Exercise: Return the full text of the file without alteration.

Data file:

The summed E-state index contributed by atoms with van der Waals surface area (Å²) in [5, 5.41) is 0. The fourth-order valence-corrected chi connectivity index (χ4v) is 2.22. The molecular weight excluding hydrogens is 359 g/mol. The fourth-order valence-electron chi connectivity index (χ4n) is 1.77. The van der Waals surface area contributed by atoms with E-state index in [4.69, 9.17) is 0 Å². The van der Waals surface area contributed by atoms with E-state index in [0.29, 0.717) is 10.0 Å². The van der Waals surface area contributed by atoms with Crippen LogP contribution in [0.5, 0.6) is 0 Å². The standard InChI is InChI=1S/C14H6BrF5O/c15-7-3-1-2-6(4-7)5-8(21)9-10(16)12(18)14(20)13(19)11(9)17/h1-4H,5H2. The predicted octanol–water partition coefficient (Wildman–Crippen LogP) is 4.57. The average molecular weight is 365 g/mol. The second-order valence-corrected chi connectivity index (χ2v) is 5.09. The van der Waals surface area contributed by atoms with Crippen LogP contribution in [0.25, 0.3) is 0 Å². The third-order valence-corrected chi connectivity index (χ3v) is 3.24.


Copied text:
The summed E-state index contributed by atoms with van der Waals surface area (Å²) in [5, 5.41) is 0. The fourth-order valence-corrected chi connectivity index (χ4v) is 2.22. The molecular weight excluding hydrogens is 359 g/mol. The fourth-order valence-electron chi connectivity index (χ4n) is 1.77. The van der Waals surface area contributed by atoms with E-state index in [4.69, 9.17) is 0 Å². The van der Waals surface area contributed by atoms with E-state index in [0.29, 0.717) is 10.0 Å². The van der Waals surface area contributed by atoms with Crippen LogP contribution in [0.5, 0.6) is 0 Å². The standard InChI is InChI=1S/C14H6BrF5O/c15-7-3-1-2-6(4-7)5-8(21)9-10(16)12(18)14(20)13(19)11(9)17/h1-4H,5H2. The predicted octanol–water partition coefficient (Wildman–Crippen LogP) is 4.57. The average molecular weight is 365 g/mol. The second-order valence-corrected chi connectivity index (χ2v) is 5.09. The van der Waals surface area contributed by atoms with Crippen LogP contribution in [0.25, 0.3) is 0 Å². The third-order valence-corrected chi connectivity index (χ3v) is 3.24.